She disembarked at the station, suitcase in hand from an upper berth on the red eye to Butte. Montana was home once upon a time, before dreams took her to the big cities. New York was a mecca. Los Angeles, a chance at the life she craved.
But cravings dissipate, and mecca gets over-crowded with pilgrims looking for the answers to life. Why do people die? Will she ever get that high profile job? What business did he have leaving her for that perky little waitress from the 43rd Street Cafe?
Rowena had come back, at least for the next week to bury her father and get his affairs in order.
He didn’t have much since the nursing home found an opening for her tired and worn down Dad. He had submerged into a deep and vacuous dementia, not even knowing her the last time she visited.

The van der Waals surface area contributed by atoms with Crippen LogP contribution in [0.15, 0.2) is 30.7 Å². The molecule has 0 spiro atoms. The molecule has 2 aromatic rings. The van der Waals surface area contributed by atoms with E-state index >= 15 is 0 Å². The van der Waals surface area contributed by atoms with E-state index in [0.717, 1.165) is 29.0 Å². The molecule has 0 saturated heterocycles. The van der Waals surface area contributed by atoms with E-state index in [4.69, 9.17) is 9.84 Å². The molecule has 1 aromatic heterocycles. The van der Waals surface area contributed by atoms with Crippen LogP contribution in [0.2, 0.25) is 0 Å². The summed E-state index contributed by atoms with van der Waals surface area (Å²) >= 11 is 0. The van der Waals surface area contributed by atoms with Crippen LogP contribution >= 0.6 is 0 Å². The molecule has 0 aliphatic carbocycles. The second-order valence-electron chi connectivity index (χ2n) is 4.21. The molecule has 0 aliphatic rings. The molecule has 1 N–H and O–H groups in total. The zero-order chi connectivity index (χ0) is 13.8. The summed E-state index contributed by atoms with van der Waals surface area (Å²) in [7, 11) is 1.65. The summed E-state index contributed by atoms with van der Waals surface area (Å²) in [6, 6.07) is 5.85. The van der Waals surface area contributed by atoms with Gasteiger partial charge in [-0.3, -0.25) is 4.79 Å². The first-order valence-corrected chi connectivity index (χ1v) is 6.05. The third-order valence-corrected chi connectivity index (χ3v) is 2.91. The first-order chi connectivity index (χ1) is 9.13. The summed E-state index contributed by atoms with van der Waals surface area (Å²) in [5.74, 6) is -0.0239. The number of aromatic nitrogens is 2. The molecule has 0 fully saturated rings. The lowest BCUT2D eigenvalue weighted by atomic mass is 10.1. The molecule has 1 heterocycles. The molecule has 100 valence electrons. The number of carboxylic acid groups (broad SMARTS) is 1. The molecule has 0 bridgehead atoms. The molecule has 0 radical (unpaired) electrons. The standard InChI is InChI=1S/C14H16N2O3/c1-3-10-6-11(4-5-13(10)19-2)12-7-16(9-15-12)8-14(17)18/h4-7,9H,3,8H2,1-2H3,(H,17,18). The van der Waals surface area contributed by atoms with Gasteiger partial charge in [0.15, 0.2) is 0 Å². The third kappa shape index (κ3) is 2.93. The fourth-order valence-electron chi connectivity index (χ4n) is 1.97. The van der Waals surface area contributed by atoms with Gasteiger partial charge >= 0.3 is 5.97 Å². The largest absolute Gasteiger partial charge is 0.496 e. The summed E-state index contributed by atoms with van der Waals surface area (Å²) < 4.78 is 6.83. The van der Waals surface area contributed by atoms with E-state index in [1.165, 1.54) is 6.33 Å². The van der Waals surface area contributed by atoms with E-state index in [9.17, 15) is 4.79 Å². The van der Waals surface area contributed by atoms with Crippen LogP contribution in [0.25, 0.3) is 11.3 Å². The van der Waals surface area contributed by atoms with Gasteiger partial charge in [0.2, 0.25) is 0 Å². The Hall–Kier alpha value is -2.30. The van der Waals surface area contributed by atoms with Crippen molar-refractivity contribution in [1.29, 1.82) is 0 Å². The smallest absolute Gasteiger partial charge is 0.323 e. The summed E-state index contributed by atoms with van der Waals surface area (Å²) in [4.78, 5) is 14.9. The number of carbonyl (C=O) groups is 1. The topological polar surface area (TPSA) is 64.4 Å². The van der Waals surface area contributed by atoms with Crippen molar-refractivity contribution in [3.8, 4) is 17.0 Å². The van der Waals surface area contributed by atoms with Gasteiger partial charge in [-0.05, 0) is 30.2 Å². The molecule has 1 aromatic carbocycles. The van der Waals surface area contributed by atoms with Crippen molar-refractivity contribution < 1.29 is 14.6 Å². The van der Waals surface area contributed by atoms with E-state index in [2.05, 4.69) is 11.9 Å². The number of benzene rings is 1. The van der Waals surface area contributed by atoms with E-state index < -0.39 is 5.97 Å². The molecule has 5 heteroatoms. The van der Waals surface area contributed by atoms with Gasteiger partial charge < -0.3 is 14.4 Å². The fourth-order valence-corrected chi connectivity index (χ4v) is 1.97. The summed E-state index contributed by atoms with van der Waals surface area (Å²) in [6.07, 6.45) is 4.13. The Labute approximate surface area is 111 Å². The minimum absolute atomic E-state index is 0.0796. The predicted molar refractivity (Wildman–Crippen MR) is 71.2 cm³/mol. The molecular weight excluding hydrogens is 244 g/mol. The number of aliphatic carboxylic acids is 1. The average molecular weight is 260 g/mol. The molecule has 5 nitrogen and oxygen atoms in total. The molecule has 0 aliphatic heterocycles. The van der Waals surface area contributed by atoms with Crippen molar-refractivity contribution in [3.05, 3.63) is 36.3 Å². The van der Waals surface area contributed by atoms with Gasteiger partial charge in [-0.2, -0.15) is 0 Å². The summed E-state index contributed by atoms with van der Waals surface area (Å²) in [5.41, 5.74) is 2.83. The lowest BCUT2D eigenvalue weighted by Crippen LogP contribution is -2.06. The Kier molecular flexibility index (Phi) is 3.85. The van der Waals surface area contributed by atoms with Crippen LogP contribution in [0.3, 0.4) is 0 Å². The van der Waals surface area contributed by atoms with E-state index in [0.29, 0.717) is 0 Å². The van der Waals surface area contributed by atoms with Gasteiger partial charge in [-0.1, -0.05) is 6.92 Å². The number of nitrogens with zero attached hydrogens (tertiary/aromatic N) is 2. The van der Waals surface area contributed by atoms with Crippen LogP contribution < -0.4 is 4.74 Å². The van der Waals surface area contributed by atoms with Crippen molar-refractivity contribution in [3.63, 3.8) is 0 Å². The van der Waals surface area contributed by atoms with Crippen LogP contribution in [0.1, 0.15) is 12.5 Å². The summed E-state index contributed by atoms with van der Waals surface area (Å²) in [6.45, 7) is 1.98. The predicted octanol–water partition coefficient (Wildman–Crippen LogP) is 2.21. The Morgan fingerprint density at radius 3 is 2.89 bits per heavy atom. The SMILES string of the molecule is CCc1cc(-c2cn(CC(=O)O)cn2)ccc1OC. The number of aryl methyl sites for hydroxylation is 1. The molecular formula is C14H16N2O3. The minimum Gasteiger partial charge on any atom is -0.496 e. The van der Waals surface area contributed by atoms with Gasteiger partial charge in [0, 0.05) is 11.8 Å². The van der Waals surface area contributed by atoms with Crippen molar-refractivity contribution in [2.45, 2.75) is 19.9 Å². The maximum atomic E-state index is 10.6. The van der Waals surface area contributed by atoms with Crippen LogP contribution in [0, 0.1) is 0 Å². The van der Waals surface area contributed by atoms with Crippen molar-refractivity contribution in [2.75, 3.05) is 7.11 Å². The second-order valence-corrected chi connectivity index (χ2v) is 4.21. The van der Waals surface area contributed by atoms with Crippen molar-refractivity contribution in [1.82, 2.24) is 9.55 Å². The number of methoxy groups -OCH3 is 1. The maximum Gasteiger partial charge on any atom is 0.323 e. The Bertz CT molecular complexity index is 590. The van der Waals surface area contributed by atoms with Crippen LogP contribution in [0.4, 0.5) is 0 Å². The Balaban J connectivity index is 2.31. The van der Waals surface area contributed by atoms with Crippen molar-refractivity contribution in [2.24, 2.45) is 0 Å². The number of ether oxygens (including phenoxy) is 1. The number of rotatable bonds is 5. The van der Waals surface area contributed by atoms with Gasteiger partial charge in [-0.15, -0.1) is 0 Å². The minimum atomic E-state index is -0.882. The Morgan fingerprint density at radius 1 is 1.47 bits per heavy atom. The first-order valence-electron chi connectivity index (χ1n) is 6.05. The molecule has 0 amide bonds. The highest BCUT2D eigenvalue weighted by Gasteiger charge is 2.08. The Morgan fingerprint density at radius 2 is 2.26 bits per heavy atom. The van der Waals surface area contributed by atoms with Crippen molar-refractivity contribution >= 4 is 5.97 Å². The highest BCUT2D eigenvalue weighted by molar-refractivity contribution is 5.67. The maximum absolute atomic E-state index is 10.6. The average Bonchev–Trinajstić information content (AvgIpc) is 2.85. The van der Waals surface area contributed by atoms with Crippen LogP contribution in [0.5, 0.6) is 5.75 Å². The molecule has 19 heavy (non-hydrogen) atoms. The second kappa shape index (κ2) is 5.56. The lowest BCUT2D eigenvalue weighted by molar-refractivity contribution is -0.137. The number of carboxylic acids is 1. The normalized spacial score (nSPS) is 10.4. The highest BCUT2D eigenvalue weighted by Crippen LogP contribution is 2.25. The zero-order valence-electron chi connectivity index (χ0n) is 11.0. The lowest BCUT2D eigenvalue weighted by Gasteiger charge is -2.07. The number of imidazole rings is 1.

Rowena stayed at the Boarding house, three rooms down from my little hovel. She had graced my life off and on since high school, but she always had her vision set for “out of here”.
She had lost her smile. I’m sure her father’s passing weighed heavily on her shoulders, but it seemed more than that. She looked… lonely!
I had passed her on the stairs heading for the memorial service, and she had looked right through me. I felt for her. Rowena once had a beautiful smile.
I had asked her if she thought about coming back on a more permanent basis. She shrugged and looked off misty eyed. I wanted to take her into my arms and comfort her, but she needed to escape; her train was to depart in an hour. It was a shame. I think she knew it just by looking at me. I looked… lonely too! I thought it would do us good to be lonely together.
But, she’s leaving today. I think I’m going to be sad.